Baseball and Political Activism

For almost 30 years, I played baseball or softball.  I played on teams that won league championships, and I played on teams that lost every game in a blowout.   I’d like to brag about what a great athlete I was, but the truth is I was – adequate.  Most of the time, I was “just good enough” to make the team.  A utility player, the one you plugged in to a position when the starter went out, or was having a bad day.   The reason I was put into games was because I  was a good singles hitter.   Over those same years, there was a type of player I came to loathe.   If you’ve ever played, you’ve met them:  The ones who “swing for the fences” every time.   They were absolutely convinced they could hit a home run in every at-bat.  We had a name for them:  “Easy outs.”

So what does this have to do with political activists?   In watching recent and past battles for progressive legislation, I’ve seen a lot of them “swinging for the fences.”  They’re going out there convinced that their perfect idea is the only option, that they’re going to be able to whip it right through Congress.  They deride the “incrementalists,” and the pragmatists as not being aggressive enough.   Just like the players who were convinced they were home run hitters, they often go down swinging.

Hitting a home run requires a number of factors to line up.  The ball has to be the right speed in the right place.  You have hit it with the bat at the right speed, on the right spot of the bat, and at the right angle.  Even the wind and weather conditions will have an effect.  It’s hard to do.   Why would anyone be convinced they could do it every time?   They had some evidence to back their convictions.   You see, in practice, they could hit the ball over the fence on a regular basis.   I could even hit a few out in batting practice, though I was not a power hitter by any stretch of the imagination.  It’s not that hard – in practice.  In batting practice, the  pitches are put in the strike zone, at a constant speed.  You were supposed to hit them.  If you get into a rhythm, you can really light into it.    The conditions are perfect for hitting one out.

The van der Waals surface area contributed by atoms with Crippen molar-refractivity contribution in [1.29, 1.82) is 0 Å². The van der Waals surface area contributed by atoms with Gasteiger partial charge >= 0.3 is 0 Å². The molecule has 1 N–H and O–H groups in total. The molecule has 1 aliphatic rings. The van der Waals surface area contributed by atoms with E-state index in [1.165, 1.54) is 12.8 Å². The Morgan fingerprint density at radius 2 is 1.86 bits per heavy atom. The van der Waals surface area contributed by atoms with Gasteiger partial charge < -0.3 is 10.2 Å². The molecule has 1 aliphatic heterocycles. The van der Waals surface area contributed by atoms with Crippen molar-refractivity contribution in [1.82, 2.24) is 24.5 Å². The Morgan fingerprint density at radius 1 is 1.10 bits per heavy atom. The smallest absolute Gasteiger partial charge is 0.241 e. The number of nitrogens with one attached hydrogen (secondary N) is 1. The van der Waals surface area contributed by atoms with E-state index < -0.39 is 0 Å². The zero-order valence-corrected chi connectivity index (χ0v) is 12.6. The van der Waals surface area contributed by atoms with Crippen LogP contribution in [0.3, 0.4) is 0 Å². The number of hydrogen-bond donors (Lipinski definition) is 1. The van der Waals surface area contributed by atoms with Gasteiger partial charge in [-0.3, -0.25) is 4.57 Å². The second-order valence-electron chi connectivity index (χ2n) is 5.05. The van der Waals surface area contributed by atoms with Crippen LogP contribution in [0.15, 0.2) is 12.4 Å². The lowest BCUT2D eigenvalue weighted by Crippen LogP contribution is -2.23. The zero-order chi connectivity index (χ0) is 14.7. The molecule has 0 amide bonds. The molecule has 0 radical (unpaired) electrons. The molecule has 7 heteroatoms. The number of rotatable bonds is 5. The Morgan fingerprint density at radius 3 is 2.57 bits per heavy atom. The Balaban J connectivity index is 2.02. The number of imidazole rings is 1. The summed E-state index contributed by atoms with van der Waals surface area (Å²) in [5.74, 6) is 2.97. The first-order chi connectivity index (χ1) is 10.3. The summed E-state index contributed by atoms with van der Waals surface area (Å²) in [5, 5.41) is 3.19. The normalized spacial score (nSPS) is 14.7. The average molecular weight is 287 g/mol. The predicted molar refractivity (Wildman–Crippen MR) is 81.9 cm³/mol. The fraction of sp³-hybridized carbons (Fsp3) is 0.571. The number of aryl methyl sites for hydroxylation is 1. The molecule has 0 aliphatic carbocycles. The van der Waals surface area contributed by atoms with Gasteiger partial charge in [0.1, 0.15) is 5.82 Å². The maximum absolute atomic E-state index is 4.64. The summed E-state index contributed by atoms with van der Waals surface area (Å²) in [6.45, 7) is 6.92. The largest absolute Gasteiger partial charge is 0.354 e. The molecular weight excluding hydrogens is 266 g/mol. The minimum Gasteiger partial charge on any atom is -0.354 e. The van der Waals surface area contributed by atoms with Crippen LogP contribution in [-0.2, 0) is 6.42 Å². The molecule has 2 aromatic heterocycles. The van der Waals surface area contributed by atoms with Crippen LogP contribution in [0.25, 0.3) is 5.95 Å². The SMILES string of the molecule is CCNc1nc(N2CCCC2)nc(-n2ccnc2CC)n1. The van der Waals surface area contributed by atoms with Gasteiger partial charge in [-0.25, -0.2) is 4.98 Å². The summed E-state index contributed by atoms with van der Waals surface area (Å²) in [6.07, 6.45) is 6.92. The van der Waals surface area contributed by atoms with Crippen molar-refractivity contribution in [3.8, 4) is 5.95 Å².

So why isn’t it so easy in a game?  Because the conditions aren’t perfect.  If I’m a pitcher, I’m going to do my best to put the ball where you can’t get that chance. I’m going to vary speeds. I’m going to throw curves, sinkers, and sliders.  I’m going change where I pitch the ball.  I’m going to do everything in my power to make you go down swinging.  Failing that, I’m going to see that if you do manage to connect with the ball, it’s not going to be a home run.  It’ll be a pop-up, a grounder, or a fly ball.  I might even walk you, because I know I can leave you stranded there on first base.

How does this apply to activists?   How many people looked at opinion polling?  It looked like a good percentage of the public were behind your stance.  You looked at the 2008 elections, and how well Democrats did.  You had a mailing list of like-minded people.  You had blogs, and lots of commenters telling you how they wanted this, that they supported you.  It looked like this was going to be a home run.    Yes, so it did – in a practice session.  Then the real effort started.  Suddenly that wonderful idea that looked to be so easy to implement ran into the reality.  Opponents weren’t giving you that nice easy path.  They’re using the procedures and rules to delay, amend, and change things.  Their groups are past masters at manipulating public opinion, and flooded the airwaves with counter-arguments.   Groups appeared to protest – vocally and rudely – your program.  Businesses and industry groups started throwing large sums at lobbyists and into advertising campaigns.    What seemed to be so easy before you started now looked very, very hard.  But you wouldn’t give up.  You were, by g*d, going to get that program through intact!  There was no way you could fail!   Except you did.

What those activists haven’t learned is just what those batters who thought they could a home run every time didn’t.   You can’t hit one every time.  Even most of the time.  You don’t go to the plate looking to hit a home run.  You go looking for a hit.  Sometimes, yes, you get a chance to nail it out of the park,  but more often, you’re going to have to take what you can.  Get a single, a double.  Sacrifice fly if it scores a run.  Take the walk. Move the base runners.  Play good defense.   You win a lot of games that way, and you win a lot of political victories that way as well.   Yes, sometimes a pitcher will mess up and hang a nice juicy fastball right down the middle.  Then you nail it.  Sometimes your political opponents will make the same mistake.  Take the shot if it’s offered.   But the biggest mistake is thinking you can do it every time.  Your opponents aren’t going to give you the chance if they can avoid it, and they know how the play the game as well.

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